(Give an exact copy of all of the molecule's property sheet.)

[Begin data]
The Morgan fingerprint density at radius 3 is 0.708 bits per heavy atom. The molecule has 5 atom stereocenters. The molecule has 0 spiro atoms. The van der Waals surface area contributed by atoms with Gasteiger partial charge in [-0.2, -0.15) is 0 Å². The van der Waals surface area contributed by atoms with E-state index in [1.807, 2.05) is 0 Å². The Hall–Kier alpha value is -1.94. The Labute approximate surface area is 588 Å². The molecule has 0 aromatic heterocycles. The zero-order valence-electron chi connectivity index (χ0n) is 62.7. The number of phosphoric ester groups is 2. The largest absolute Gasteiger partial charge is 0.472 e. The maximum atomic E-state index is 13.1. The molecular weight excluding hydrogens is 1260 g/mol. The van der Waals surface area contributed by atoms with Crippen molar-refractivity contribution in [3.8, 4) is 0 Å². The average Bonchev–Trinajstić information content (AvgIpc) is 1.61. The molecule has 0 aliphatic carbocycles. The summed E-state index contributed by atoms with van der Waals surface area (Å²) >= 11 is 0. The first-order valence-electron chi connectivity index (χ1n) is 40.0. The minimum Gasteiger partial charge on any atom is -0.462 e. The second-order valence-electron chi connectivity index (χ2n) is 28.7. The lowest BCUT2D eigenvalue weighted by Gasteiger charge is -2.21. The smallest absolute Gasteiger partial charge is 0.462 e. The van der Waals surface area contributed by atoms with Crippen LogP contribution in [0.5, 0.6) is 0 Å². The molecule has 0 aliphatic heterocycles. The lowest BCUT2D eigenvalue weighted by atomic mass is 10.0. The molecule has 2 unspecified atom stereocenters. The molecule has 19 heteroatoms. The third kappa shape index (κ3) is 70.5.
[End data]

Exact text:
The Morgan fingerprint density at radius 3 is 0.708 bits per heavy atom. The molecule has 5 atom stereocenters. The molecule has 0 spiro atoms. The van der Waals surface area contributed by atoms with Gasteiger partial charge in [-0.2, -0.15) is 0 Å². The van der Waals surface area contributed by atoms with E-state index in [1.807, 2.05) is 0 Å². The Hall–Kier alpha value is -1.94. The Labute approximate surface area is 588 Å². The molecule has 0 aromatic heterocycles. The zero-order valence-electron chi connectivity index (χ0n) is 62.7. The number of phosphoric ester groups is 2. The largest absolute Gasteiger partial charge is 0.472 e. The maximum atomic E-state index is 13.1. The molecular weight excluding hydrogens is 1260 g/mol. The van der Waals surface area contributed by atoms with Crippen molar-refractivity contribution in [3.8, 4) is 0 Å². The average Bonchev–Trinajstić information content (AvgIpc) is 1.61. The molecule has 0 aliphatic carbocycles. The summed E-state index contributed by atoms with van der Waals surface area (Å²) >= 11 is 0. The first-order valence-electron chi connectivity index (χ1n) is 40.0. The minimum Gasteiger partial charge on any atom is -0.462 e. The second-order valence-electron chi connectivity index (χ2n) is 28.7. The lowest BCUT2D eigenvalue weighted by Gasteiger charge is -2.21. The smallest absolute Gasteiger partial charge is 0.462 e. The van der Waals surface area contributed by atoms with Crippen LogP contribution in [0.5, 0.6) is 0 Å². The molecule has 0 aliphatic heterocycles. The lowest BCUT2D eigenvalue weighted by atomic mass is 10.0. The molecule has 2 unspecified atom stereocenters. The molecule has 19 heteroatoms. The third kappa shape index (κ3) is 70.5.